Sunday, 12 August 2012

The Olympics: or Why I Was Wrong

I was probably as cynical as anyone in the run-up to the Olympics. I thought it was going to be a disaster, and on some levels kind of almost hoped that it was.

But the last few weeks have been entertaining, inspiring and generally pretty amazing. As well as being happy that London 2012 has gone well, I've actually realised what makes the Olympics such a fantastic and important thing.

For those of you who already know, you don't need me to explain it to you. But it's not true that for those who don't, no explanation will be enough. Because I didn't know. I didn't get it. But I do now.

Every day, and pretty much on an hourly basis, people who had travelled around the world achieved their life's ambitions.

Somehow, I didn't quite get that before. I somewhat wrote it off as "just sport". Possibly because I'm about the least sporty person I know. Possibly because, at school, sport represented something I was never going to be good at, and never going to be accepted at.  Possibly because it was something I always associated with negativity. But whatever it was, I was wrong.

The opening ceremony helped. It was such an astonishing spectacle of positivity and multiculturalism (which helpfully annoyed all the right people). It was something people talked about and were generally rather wonderfully enthusiastic about. It was something which a lot of people had been dreading, but went beautifully.

Team GB have performed really well, and other than some tabloid whining when they weren't winning golds, it hasn't felt particularly jingoistic in the same way that it's felt like it did when football was on.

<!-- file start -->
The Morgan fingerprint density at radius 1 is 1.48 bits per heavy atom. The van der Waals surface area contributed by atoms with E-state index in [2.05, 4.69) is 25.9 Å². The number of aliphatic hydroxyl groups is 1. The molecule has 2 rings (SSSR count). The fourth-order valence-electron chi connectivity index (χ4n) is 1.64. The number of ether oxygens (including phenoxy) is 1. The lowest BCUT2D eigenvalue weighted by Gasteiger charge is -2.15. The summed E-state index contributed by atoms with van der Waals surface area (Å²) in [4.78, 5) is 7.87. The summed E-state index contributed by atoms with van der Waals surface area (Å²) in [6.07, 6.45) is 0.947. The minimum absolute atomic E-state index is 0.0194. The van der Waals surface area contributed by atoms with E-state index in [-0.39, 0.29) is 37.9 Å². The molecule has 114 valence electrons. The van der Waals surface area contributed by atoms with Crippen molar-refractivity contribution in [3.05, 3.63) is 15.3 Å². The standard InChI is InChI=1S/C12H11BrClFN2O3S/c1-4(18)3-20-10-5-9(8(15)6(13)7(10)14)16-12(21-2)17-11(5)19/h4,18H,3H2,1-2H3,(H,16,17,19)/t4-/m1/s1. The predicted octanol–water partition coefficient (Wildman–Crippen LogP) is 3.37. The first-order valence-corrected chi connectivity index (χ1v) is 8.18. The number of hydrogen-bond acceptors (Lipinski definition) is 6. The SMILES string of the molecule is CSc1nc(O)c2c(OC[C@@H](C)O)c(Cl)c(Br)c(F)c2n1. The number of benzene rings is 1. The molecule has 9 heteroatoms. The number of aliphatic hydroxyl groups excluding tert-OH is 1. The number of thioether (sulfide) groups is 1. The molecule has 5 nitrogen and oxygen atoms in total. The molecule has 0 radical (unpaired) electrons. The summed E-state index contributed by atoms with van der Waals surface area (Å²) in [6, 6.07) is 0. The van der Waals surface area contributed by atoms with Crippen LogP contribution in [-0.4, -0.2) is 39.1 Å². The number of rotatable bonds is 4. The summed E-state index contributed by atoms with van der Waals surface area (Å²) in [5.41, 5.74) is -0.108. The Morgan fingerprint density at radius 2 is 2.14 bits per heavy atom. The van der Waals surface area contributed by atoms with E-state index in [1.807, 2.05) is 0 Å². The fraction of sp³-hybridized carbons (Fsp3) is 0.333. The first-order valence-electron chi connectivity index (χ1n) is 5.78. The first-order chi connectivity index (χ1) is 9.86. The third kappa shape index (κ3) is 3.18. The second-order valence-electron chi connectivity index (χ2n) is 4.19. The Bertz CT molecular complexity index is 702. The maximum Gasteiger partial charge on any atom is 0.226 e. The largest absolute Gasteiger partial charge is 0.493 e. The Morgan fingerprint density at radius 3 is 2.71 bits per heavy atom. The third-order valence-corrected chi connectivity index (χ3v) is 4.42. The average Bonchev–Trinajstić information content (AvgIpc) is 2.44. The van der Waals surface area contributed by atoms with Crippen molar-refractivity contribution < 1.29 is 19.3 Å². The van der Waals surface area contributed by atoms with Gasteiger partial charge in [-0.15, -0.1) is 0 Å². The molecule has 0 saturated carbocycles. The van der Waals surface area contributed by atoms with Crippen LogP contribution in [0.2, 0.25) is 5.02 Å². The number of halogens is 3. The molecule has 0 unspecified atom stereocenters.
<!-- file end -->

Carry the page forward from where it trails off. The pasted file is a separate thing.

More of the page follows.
I was a British teenager living in Ireland when some of the English fans (who were linked with neo-Nazi group Combat 18) tore up sections of an Irish football stadium during a friendly match. It made me feel physically ill when it happened. That happened a year before Euro '96, and it meant that I saw a nasty edge to the Jingoism that took hold, culminating with headlines like "For You, Fritz, Ze European Cup Is Over".

That was difficult to let go of. It was difficult not to feel as my first reaction any time England or Britain were mentioned in conjunction with sports. It was difficult not to associate it with a sickening and undeserved sense of self-entitlement and xenophobia.

However, the Olympics, and Team GB's achievements, haven't reflected that. Instead, they've reflected a rather beautiful example of how much Britain has changed, and how much it has changed for the better. A multicultural, slightly bonkers, weird, wonderful and humourous country. I mean, the most popular man in the country right now is called Mohamed. That's just brilliant.

But it wasn't just Team GB. Watching athletes reacting to losing or winning was continually fascinating. Seeing people cry due to a combination of exhaustion and pride while listening to their national anthem being played was truly inspirational.

Wrongly, I tended to not think about sporting achievements in the same way as I thought about artistic or scientific achievement.

But we saw records being set. We saw people continually achieving at the very pinnacle of human physical ability. Work, dedication and passion. People showing what we can achieve when we put our minds and bodies to it.

That's what the Olympics are all about. The mental, brilliant opening ceremony was about that too. And the fact that we landed Curiosity on Mars seemed appropriate.

Because we're human beings, and we continue to achieve amazing, wonderful, beautiful things. Creatively, scientifically and physically. The Olympics are a showcase for part of that. And we do it because we can.

If I wished one thing about the Olympics, it's that they'd been better for local businesses. Because that was promised, and it doesn't feel like it happened. That's not quibbling either. But now's not the time for it. That's tomorrow's discusssion.

For now, well done to everyone involved with London 2012. The organisers, the athletes, the volunteers, and the utterly wonderful BBC for presenting it so well.

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